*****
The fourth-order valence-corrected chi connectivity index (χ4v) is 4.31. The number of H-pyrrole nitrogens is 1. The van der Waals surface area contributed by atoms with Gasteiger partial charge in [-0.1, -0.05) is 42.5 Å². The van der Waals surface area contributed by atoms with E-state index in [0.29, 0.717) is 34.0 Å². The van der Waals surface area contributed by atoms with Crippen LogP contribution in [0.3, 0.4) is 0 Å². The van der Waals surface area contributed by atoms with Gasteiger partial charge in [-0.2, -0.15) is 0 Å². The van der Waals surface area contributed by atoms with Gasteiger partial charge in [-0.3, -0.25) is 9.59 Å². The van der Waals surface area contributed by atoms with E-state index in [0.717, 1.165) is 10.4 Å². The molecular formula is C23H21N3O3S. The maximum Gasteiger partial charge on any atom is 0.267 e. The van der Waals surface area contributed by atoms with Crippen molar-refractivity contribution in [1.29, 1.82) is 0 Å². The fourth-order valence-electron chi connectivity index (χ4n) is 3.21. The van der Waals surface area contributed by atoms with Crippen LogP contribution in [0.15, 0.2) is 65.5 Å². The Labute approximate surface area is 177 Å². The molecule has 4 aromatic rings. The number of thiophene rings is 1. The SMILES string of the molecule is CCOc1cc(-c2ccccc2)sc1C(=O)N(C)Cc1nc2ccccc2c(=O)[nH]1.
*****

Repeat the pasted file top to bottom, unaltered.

The fourth-order valence-corrected chi connectivity index (χ4v) is 4.31. The number of H-pyrrole nitrogens is 1. The van der Waals surface area contributed by atoms with Gasteiger partial charge in [-0.1, -0.05) is 42.5 Å². The van der Waals surface area contributed by atoms with E-state index in [0.29, 0.717) is 34.0 Å². The van der Waals surface area contributed by atoms with Crippen LogP contribution in [0.3, 0.4) is 0 Å². The van der Waals surface area contributed by atoms with Gasteiger partial charge in [-0.2, -0.15) is 0 Å². The van der Waals surface area contributed by atoms with Gasteiger partial charge in [-0.3, -0.25) is 9.59 Å². The van der Waals surface area contributed by atoms with E-state index in [0.717, 1.165) is 10.4 Å². The molecular formula is C23H21N3O3S. The maximum Gasteiger partial charge on any atom is 0.267 e. The van der Waals surface area contributed by atoms with Crippen molar-refractivity contribution in [1.29, 1.82) is 0 Å². The fourth-order valence-electron chi connectivity index (χ4n) is 3.21. The van der Waals surface area contributed by atoms with Crippen LogP contribution in [0.15, 0.2) is 65.5 Å². The Labute approximate surface area is 177 Å². The molecule has 4 aromatic rings. The number of thiophene rings is 1. The SMILES string of the molecule is CCOc1cc(-c2ccccc2)sc1C(=O)N(C)Cc1nc2ccccc2c(=O)[nH]1.